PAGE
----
Legal proceedings related to the death of Demerious Jones while in custody at the Lincoln Parish Detention Center are scheduled to continue today.
A lawsuit filed alleging LPDC staff allowed Jones to die from diabetic ketoacidosis without providing sufficient medical treatment remains in its early stages and is likely to take some time to litigate.
First reported by Caleb Daniels of the Ruston Daily Leader, the suit filed Jones’s mother, Franequa Jones, against the LPDC, its governing commission, two licensed practical nurses, and fifteen unnamed detention center deputies, claims their deliberate indifference and negligence led to Demerious Jones’s death.
U. S. District Judge Terry A. Doughty previously instructed attorneys in the case to meet and develop a case management plan on February 10 before potentially moving on to discovery.
Discovery is the process of sharing information, including documents, between the attorneys who filed the suit and those representing parish and detention center officials. It is likely to include the taking of depositions from numerous current and former detention center employees and may extend for months.
Jones was booked into the LPDC on September 16, 2021, on three counts of violation of misdemeanor probation. Detention Center records show Jones had been booked previously on charges of theft, simple criminal damage to property, vehicle theft, battery of a health care professional, and unauthorized entry.
The 42-page complaint in the lawsuit filed in the federal court of the Western District of Louisiana includes timestamped images from LPDC surveillance cameras allegedly showing Jones’s deteriorating condition over a period of days until he died on September 24.
The plaintiff in the case, Jones’s mother, died soon after the suit was filed, but another family member has been added in her place to continue the case. The Townsley Law Firm of Lake Charles represents the plaintiff.
Most Louisiana parish detention facilities are operated by the parish sheriff, but by state law, the LPDC is run by a commission. The Lincoln Parish Detention Center Commission approved a cooperative endeavor agreement in 2013 for the sheriff’s office to run the facility. The suit does not name the sheriff’s office as a defendant.
Current commission members are Lincoln Parish Sheriff Stephen Williams, Ruston Police Chief Steve Rogers, Third Judicial District Attorney John Belton, Lincoln Parish Police Jury President Richard Durrett, and Police Juror Sharyon Mayfield. Commission members have not commented publicly on the lawsuit.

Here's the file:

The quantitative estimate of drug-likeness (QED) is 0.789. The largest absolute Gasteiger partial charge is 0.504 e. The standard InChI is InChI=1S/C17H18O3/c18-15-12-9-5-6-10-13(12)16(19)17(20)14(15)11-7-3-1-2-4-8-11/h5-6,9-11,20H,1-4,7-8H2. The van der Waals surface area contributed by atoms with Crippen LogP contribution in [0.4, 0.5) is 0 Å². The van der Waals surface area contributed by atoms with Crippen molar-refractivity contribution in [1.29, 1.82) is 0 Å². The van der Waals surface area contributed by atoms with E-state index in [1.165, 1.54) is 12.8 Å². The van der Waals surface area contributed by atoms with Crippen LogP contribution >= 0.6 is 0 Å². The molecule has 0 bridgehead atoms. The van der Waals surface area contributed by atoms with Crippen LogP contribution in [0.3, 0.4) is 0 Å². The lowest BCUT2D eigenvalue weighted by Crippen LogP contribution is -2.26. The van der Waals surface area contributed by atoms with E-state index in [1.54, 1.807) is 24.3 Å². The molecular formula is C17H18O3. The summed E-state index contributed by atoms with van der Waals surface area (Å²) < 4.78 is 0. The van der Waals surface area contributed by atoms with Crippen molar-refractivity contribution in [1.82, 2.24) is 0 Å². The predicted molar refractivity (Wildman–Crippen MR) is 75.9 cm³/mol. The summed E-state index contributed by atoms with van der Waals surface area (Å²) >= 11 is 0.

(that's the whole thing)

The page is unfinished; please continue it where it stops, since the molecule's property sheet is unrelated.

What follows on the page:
The lawsuit claims the negligence leading to the death was due to the “customs, policies, patterns, and practices” established, encouraged or condoned by the commission.
The suit alleges two licensed practical nurses at the LPDC showed deliberate indifference by ignoring Jones’s symptoms and high blood glucose readings and failed to administer insulin or send him elsewhere for treatment.
In a response filed in court in November, the LPDC and LPDC Commission denied the allegations. In typical response language, the filing included a statement that “any actions taken by (defendants) were taken by them in good faith and with probable cause, without malice and under laws believed to be constitutional.”
The defendants also claimed “their actions were reasonable, justified, and legally permissible under the circumstances.”
The Lincoln Parish Sheriff’s Office asked the Northeast Louisiana Sheriff’s Investigative Unit to handle the investigation of Jones’s death.
Seven local sheriffs formed the NLSIU in 2021. Its purpose is to provide outside investigators to examine in-custody deaths and use-of-force cases in each member parish. A team of investigators from outside Lincoln Parish completed its investigation and prepared a report indicating no criminal wrongdoing was found in the inquiry into Jones’s death.
A lawsuit is a statement of allegations from the party filing the action. Governmental agencies, including the Lincoln Parish Sheriff’s Office and the Detention Center Commission, do not typically respond publicly to lawsuits but answer the allegations in legal proceedings.